In a recent phone call, my mum told me that when she first wakes in the morning, and is wondering if she has the desire to start her day, or the strength to get out of bed, she hears my brother’s voice in her head. And he says to her, “Come on old lady. Time to get the hell up, and out of that bed.” And so she does.

I think we all hear voices in our head, don’t you? The voices of special people in our lives, whose real voice we no longer hear.

Almost dawn on the river.

My brother passed away last fall after many years of struggle with his health. Despite his long and ultimately losing battle, he never seemed defeated to us, even when his body did not have the strength to fight any more. And he never seemed to lose his wry wit. When Mum and I visited him at the hospital, she’d brush his hair off  his forehead, and chastise him for not having eaten all of his lunch. And he’d roll his eyes at me, and say something sarcastic about “the old lady.” He called Mum “the old lady” for as long as I can remember. Odd as it sounds, it was a term of endearment.

They had a very special relationship, my brother and my mum. Different from the one she has with me and my sisters. Partly because he was the oldest, her first born, and partly because he was “the boy.” Mothers and sons are very different from mothers and daughters, don’t you think? When she was alone with us four kids, struggling to make ends meet, despite his being very young, he was her rock. And in a weird kind of way, he still is. Even if his support is now a voice in her head.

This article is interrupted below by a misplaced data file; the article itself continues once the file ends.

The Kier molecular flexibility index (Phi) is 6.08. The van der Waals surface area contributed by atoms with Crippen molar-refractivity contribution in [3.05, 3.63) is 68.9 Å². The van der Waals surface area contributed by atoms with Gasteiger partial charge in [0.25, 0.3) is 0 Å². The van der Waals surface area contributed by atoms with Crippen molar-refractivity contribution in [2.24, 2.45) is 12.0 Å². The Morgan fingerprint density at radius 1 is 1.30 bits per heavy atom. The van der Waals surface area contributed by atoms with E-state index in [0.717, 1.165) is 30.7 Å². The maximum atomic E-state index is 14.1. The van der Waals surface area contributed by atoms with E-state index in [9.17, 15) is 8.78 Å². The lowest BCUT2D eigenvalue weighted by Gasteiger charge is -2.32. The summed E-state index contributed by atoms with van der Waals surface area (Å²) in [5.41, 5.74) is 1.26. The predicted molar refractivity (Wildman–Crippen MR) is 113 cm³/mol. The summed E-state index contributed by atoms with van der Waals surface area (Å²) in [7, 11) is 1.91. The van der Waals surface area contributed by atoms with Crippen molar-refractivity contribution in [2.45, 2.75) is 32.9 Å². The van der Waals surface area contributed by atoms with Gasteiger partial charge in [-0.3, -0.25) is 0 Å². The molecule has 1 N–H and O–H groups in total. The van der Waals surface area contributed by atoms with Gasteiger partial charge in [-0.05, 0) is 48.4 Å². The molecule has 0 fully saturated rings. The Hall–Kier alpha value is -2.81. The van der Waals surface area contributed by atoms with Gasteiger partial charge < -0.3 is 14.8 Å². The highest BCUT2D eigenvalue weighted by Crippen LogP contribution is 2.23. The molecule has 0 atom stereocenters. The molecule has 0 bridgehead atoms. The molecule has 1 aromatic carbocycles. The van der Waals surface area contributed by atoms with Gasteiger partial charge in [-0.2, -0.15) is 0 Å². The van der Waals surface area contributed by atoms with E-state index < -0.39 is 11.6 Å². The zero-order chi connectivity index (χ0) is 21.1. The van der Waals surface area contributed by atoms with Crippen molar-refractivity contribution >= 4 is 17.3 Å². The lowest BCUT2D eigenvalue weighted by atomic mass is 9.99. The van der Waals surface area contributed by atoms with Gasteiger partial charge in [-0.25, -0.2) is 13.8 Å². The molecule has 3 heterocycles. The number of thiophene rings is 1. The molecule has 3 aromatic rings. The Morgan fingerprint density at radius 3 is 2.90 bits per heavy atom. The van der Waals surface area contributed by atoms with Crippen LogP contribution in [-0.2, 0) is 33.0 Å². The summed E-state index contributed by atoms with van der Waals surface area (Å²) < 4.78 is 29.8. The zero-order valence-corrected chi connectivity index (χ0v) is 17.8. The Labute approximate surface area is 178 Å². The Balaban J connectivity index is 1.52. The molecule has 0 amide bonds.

I hear voices in my head too. My stepfather in particular. That deep, gravelly, kind voice, wondering what kind of trouble I’m in now. As a teenager, or a young twenty-something, I’d call home, sometimes in the middle of the night. “Where was I?” he’d ask. “What was it this time?” He was never impatient, never exasperated. I might be stranded with a flat tire on the way into town to attend university classes, or stuck with a broken gas gauge and an unexpectedly empty gas tank on the side of a dark highway. I drove very old cars back then, and I had very bad luck with them. But he’d always come and get me, wherever I was, no matter how late. Years afterward when I’d moved away, I’d call home from Ottawa, and he’d answer the phone with a half chuckle in his voice, “Snooze, what are you up to now?” I still hear him say that in my head.

Hubby says he still hears his mother’s voice. Calling him in for supper when he was a small boy, in the summertime, in particular, when he and his family were staying at his grandparents’ cottage on Lake Dore. “Stuuuu-art, where are you?” And because he was usually out in the row boat fishing, and not ready to come in, he’d hunker down and pretend not to hear. I remember his cousin laughing about that one day a few years ago. She says she too can still hear in her head the voice of Aunt Milly, Hubby’s mum, calling for him when he was out fishing.